Yes, ok, the green eyed monster is usually a reference to jealousy, but in this case, jealousy and resentment can be wrapped up into one negative force. Keeping with the theme of this mini-series of blogs on Parenting: The Sober Side, I think it’s appropriate for us to discuss resentment in parenting.
Most parents I know have had to give something up for their kids. Maybe it was a college degree. Maybe it was an overly demanding career. Maybe it was a favorite hobby — playing music, running marathons, hosting dinner parties. Between the rides to play dates and the school events and the homework and the after school activities (soccer, theatre, dance, etc) —- add to that the house-keeping required for a family of 2 or 3 or 4 or more —— there just isn't much time left for the parent to just be a human being.
And some of us feel resentful.
I know it’s not kosher to admit this. After all, this little being did not ASK to be brought into the world, right? It’s not HER fault that she’s taking up so much of my fucking time. I chose to bring her into the world, so I should be grateful to spend time with/on her, right? Wrong. Yes, I chose to bring her into the world, but that does not preclude me from wanting time to myself, from wanting time to spend on my hobbies, from wanting time to spend on my career.
When my kid was little and would be sent home from day-care or school because she was sick, I would feel so much resentment. Her being sent home meant that the rest of that day, plus probably the next day or two would be shot to shit. I would pick her up, head to the doctor’s and once in a while from the back seat I would hear, “I’m sorry, mommy.”
"I am such an asshole." I would think to myself.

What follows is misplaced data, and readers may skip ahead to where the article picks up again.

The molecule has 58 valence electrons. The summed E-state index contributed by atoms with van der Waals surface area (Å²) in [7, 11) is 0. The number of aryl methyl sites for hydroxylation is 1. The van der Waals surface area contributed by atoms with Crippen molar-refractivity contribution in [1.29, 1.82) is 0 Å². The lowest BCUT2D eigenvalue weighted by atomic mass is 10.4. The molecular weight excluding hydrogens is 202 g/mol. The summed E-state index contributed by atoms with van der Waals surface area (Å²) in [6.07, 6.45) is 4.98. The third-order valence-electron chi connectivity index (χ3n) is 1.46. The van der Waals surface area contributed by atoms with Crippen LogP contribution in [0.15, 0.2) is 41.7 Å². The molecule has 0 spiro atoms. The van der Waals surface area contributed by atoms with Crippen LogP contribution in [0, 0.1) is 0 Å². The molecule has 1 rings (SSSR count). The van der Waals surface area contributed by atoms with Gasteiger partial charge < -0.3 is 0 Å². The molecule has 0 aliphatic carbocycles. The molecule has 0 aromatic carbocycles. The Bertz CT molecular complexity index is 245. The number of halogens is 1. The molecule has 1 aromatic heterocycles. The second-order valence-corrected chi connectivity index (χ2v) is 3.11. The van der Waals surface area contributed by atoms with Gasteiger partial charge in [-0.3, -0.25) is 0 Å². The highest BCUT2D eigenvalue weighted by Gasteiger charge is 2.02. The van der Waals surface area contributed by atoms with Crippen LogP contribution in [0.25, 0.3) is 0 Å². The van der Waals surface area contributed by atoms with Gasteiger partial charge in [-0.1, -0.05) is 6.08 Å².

I would tell her that she had nothing to feel sorry about, that I just had a lot of work to do and that I was worried about getting it done and being able to take care of her. I would hug her and hold her when we were at the doctor’s. I think I made her feel better. But I felt like a shit for making her feel bad in the first place.
I wasn’t one of those parents who rolled with the punches, understanding that this is what parenting is about. I didn’t get that having a kid meant having my life turned up-the-fuck-side down at a moment’s notice. And even when I got it, when it got through my skull, I didn’t accept it.
I’m at the stage now with my kid (who is going on 17) that when she surprises me with some new need for my attention, I do just roll with the punches. But I remember vividly the days when I didn’t/couldn’t. I write this blog to give credence to any moms or dads out in the world who have feelings of resentment towards their kids. I think it’s perfectly normal. You are normal. Just try not to act on those feelings — find a way to give yourself a little of what you need (time to yourself) — get a sitter, ask a friend, set up a play date. There are ways to get little breaks from your kid so you can do you. And it is important to do this as often as you need to, so you can be there for your kid when you are with him.
Parents are human beings, too.
Next time in Parenting: The Sober Side — It doesn’t End at 18.